Save articles from the web on Evernote from iOS
Evernote got a praised redesign to follow the iOS 7 guidelines. But one problem was yet to be fixed: saving pages from the web with your iOS device. Previously we hacked the web clipper, which worked fine on the iPad, but broken with the newer version of iOS. Today we’re going to build a bookmarklet to save web articles on Evernote from Safari.
I kept this idea on hold for quite some time. Drafts has Evernote actions that allows to convert Markdown to HTML when exporting a note. Saving notes in HTML preserve most of the aspects of content on the web. All I needed was a method to grab the Markdown from a web article and send it to Drafts. That’s when things got nasty.
One day I found Brett Terpstra’s project Marky the Markdownifier, which grabs a web page and generates the Markdown from its code, then it displays the result on a page. It is not 100% functional on iOS, but I knew this was how I would create this workflow.
Yesterday, a slow day at work, I learned that Marky goes much deeper and has its own API. I managed to write a Python script to tie both ends with only a couple of lines, yet I didn’t want to appeal to Pythonista this time.
Before we proceed, this bookmarklet is not perfect, it works great with web articles, but it selects the correct content using Readability, which means you may keep some leftovers unless the article is optimized. Also, the conversion also skips a couple of elements from the Markdown syntax, I noticed Marky wraps italic text with underlines, meanwhile Drafts doesn’t convert those to HTML, it does with single asterisks.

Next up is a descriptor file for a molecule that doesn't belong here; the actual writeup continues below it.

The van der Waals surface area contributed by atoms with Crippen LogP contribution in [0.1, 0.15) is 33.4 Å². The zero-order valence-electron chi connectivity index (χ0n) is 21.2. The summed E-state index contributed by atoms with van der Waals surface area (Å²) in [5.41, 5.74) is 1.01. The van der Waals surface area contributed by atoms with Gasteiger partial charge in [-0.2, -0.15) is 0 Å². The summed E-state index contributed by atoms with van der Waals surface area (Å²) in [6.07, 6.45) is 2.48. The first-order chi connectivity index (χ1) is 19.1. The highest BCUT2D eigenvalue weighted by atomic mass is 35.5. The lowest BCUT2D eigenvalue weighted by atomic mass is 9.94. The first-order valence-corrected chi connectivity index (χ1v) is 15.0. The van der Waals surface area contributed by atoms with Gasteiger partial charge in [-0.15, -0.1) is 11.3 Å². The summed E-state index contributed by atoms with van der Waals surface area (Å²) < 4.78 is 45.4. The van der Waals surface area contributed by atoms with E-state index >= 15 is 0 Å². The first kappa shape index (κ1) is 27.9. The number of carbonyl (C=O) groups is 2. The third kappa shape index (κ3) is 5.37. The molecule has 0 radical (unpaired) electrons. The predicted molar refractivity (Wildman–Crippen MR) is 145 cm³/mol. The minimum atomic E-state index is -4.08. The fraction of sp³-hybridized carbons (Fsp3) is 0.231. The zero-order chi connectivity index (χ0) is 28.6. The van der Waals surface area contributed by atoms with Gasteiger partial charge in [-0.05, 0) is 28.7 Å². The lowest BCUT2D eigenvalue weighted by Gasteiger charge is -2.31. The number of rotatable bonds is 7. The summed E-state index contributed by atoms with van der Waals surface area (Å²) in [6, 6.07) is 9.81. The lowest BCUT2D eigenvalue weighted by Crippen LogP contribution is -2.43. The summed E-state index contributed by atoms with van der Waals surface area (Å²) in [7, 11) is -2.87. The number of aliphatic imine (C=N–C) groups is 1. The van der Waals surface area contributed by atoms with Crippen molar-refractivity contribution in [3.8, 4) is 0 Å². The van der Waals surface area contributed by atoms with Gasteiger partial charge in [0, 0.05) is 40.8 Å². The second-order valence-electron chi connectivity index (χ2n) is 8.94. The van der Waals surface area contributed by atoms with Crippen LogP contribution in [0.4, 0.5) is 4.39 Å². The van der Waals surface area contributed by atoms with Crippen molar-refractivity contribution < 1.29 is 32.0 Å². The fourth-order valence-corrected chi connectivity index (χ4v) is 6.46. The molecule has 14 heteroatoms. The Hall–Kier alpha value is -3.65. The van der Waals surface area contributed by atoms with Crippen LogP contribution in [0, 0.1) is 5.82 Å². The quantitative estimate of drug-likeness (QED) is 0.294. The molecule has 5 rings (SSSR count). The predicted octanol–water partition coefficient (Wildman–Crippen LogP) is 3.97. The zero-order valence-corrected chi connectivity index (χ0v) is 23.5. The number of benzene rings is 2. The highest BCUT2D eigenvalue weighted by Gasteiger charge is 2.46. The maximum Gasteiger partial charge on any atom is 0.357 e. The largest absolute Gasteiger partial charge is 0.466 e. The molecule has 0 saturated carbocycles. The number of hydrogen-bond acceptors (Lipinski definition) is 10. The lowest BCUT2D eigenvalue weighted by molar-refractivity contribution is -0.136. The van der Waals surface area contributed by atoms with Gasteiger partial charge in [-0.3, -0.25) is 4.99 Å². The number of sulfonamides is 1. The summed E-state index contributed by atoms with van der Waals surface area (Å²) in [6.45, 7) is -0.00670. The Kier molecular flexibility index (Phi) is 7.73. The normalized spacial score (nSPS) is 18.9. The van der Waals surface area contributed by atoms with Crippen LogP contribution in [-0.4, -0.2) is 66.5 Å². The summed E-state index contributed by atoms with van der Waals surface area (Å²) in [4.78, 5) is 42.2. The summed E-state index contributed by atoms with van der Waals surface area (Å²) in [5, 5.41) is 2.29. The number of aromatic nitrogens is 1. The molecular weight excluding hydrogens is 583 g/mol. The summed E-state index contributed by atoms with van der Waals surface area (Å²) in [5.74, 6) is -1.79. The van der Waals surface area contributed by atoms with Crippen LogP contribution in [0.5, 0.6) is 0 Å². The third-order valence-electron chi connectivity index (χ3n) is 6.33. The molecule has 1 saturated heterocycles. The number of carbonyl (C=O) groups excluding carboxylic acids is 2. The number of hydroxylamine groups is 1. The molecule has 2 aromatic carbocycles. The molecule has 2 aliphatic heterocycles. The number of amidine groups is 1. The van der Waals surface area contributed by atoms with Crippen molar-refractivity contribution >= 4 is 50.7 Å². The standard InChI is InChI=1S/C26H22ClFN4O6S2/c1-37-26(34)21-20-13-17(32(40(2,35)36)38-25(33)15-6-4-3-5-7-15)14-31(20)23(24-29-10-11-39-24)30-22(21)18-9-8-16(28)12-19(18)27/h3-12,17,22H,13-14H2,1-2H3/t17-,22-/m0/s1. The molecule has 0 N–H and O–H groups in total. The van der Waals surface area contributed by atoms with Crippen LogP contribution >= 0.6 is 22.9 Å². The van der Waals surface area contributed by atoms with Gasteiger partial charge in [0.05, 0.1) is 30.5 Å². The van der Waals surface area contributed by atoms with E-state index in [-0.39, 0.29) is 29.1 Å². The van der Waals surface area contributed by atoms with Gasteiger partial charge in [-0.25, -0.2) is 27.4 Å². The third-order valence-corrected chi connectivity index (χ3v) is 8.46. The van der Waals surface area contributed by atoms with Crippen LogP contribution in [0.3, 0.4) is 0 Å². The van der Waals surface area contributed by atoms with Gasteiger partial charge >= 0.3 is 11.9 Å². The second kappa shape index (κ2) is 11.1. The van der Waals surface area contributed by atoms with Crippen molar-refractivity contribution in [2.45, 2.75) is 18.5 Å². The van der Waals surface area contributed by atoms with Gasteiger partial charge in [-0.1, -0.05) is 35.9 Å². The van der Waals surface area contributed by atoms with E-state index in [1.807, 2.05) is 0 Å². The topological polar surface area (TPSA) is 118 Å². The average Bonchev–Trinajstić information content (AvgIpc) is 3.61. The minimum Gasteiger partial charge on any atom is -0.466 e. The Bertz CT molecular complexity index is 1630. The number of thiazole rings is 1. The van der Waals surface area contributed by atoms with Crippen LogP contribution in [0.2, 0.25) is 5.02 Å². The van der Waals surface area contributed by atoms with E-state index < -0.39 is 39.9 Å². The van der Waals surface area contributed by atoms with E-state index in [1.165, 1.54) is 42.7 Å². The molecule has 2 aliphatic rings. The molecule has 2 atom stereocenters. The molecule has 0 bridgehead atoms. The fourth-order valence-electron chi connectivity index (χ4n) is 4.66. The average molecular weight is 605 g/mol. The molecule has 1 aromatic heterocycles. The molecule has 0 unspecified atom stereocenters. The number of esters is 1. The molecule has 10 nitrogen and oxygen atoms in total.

Disclaimers aside, if you don’t know how to add a bookmarklet to your iOS device, bookmark any page, yes, this one is fine, then edit this bookmark, change the title and paste the script below on the url input. Save and give it a try.
This bookmarklet will ask Marky for the Markdown of the current page, you can change
read=0 to disable Readability, although I recommend keeping it. Later, you can spot the Drafts action, it automatically grabs the output from Marky and triggers the built-in Markdown to Evernote action. You can use your own Evernote actions, just remember to manually encode them before replacing in the bookmarklet.
I want to thank Jonathon and Brett again for helping me pull through this bookmarklet. You can check Jonathon’s website and follow him on App.net. Brett’s work is supported by his readers, so you can show your appreciation by subscribing to his site. You can also follow him on Twitter.
You know where to find me, but right now I’ll put all those pesky web articles on my Safari’s Reading List where they truly belong.
UPDATE: The feedback has been great so far, so I'm including a couple of tips.
If you don't want to trigger the Drafts action, remove this part of the bookmarklet:
As many of you have noticed, the current bookmarklet uses a date stamp as title. If you want to use the actual page title, first we have to modify our Drafts action. Go to settings (the cogwheel), then Manage Actions; find the Markdown to Evernote action and tap on it, the action will expand. You're looking for a toggle to First line as title, turn it on.
Then change your bookmarklet to this one here:
I'm super glad on the feedback I'm receiving and I hope you make good use of these bookmarklets.